Did anyone expect the party of ‘repeal and replace’ to have good ideas on healthcare?

on Jul20

To the editor: During Barack Obama’s presidency, the Republican- controlled House passed bills repealing the Patient Protection and Affordable Care Act more than 50 times. Their party won state and local elections across the nation with the mantra of “repeal and replace.” (“Most Americans — and many GOP senators — want a bipartisan approach to fix Obamacare. Will Republicans reach across the aisle?” July 18)

The day after President Trump was elected, the death knell for programs that assist the poor rang, and irresponsible tax cuts for the wealthy appeared on the horizon.

“Repeal and replace” has been heard more often and with more vigor these past few years than “the British are coming” ever was. To any person who thought the Republicans might be OK with giving assistance to the poor, I have a bridge in Brooklyn you may wish to purchase.

Kevin H. Park, Mission Hills


To the editor: Finally, a call for bipartisan solution on healthcare. I’m a Democrat, but seeing the faces of three Republican women and their names on TV — Sens. Susan Collins (Maine), Lisa Murkowski (Alaska) and Shelley Moore Capito (W.Va.) — as the first three no votes on a straight repeal of Obamacare without a replacement was absolutely thrilling.

These women were the first to stand up to Senate Majority Leader Mitch McConnell (R-Ky.) and his group of Republican men who have crafted more than one horrendous healthcare bill. Women across the U.S. are fed up with the president and the Republican Congress’ backroom approach to healthcare.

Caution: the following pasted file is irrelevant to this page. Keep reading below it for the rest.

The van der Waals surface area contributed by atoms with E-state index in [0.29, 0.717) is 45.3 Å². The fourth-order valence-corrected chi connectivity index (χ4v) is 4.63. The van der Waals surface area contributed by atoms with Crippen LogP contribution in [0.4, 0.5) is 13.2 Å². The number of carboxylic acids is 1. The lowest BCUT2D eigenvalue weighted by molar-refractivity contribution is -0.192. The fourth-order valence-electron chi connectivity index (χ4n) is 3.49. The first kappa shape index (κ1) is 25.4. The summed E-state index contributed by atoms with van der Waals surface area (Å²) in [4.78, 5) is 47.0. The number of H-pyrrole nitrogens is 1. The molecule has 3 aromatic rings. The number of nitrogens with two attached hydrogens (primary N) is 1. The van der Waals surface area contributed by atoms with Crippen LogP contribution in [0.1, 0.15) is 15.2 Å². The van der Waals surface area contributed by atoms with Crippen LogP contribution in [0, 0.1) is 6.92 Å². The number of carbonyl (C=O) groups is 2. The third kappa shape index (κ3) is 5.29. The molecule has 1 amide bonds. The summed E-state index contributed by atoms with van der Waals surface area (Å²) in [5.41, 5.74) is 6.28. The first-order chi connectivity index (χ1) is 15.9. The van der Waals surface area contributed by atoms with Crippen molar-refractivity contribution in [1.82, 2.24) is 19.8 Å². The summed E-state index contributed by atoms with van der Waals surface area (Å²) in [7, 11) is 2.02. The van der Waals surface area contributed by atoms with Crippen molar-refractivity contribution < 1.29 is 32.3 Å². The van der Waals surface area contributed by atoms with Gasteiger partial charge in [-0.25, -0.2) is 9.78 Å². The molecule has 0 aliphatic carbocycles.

On to bipartisanship, a caring agenda of essential health benefits and thoughtful solutions to the real problems of healthcare costs, stabilization of insurance markets and the high cost of prescription drugs.

Judy Schlosberg, Los Angeles


To the editor: In light of the absolute gridlock in Washington, it is high time for a number of moderate Republicans to put country before party and separate themselves from the GOP.

For these members of Congress to continue to enable the current corrupt and dysfunctional administration only serves to contribute to the ongoing ethical bankruptcy of this nation. Switching parties might put some lawmakers’ jobs at risk, but it is a risk they should undertake.

They, and the nation, might be pleasantly surprised.

Gary Tereshkow, Palm Springs


To the editor: Trump has it backward. He “owns” Obamacare and now has to explain to the American people why he could not deliver on his No. 1 campaign promise to repeal and replace the program.

He can try to blame the Democrats, but we all know the GOP put forth a terrible replacement, one so toxic that some of his fellow Republicans refused to support it.

Trump is now blaming the Democrats for his failure; he wants the Democrats to come to him now. Fat chance that will happen.

However, I think the Democrats would score big if they were to step forward and suggest the two parties join in a bipartisan effort to fix and not repeal Obamacare, to keep the framework in place and improve it with the best ideas from both parties.

Richard Woolsey, Westlake Village

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